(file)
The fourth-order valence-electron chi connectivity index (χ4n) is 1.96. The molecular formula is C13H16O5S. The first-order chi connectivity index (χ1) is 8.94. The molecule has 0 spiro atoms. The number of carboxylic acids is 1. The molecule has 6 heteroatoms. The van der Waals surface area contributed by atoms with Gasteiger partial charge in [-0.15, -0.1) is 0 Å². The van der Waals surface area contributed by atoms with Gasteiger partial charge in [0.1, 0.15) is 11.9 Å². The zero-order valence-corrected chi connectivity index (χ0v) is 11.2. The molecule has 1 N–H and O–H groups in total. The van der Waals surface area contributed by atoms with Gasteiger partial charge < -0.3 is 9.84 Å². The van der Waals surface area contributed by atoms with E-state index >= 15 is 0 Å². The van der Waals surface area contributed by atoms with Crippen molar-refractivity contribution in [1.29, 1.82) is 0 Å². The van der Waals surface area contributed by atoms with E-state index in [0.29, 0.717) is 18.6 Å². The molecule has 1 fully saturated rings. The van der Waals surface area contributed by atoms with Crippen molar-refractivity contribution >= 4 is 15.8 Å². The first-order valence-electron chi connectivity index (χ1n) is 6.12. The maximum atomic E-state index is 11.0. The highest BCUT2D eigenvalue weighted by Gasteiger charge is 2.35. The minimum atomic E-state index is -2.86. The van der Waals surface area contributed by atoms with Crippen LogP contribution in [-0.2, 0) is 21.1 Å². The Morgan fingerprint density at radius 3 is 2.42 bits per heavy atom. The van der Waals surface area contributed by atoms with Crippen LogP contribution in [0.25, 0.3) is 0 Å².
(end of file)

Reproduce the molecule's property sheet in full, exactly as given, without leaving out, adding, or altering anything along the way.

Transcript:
The fourth-order valence-electron chi connectivity index (χ4n) is 1.96. The molecular formula is C13H16O5S. The first-order chi connectivity index (χ1) is 8.94. The molecule has 0 spiro atoms. The number of carboxylic acids is 1. The molecule has 6 heteroatoms. The van der Waals surface area contributed by atoms with Gasteiger partial charge in [-0.15, -0.1) is 0 Å². The van der Waals surface area contributed by atoms with Gasteiger partial charge in [0.1, 0.15) is 11.9 Å². The zero-order valence-corrected chi connectivity index (χ0v) is 11.2. The molecule has 1 N–H and O–H groups in total. The van der Waals surface area contributed by atoms with Gasteiger partial charge < -0.3 is 9.84 Å². The van der Waals surface area contributed by atoms with E-state index >= 15 is 0 Å². The van der Waals surface area contributed by atoms with Crippen molar-refractivity contribution in [1.29, 1.82) is 0 Å². The van der Waals surface area contributed by atoms with E-state index in [0.29, 0.717) is 18.6 Å². The molecule has 1 fully saturated rings. The van der Waals surface area contributed by atoms with Crippen molar-refractivity contribution >= 4 is 15.8 Å². The first-order valence-electron chi connectivity index (χ1n) is 6.12. The maximum atomic E-state index is 11.0. The highest BCUT2D eigenvalue weighted by Gasteiger charge is 2.35. The minimum atomic E-state index is -2.86. The van der Waals surface area contributed by atoms with Crippen LogP contribution in [-0.2, 0) is 21.1 Å². The Morgan fingerprint density at radius 3 is 2.42 bits per heavy atom. The van der Waals surface area contributed by atoms with Crippen LogP contribution in [0.25, 0.3) is 0 Å².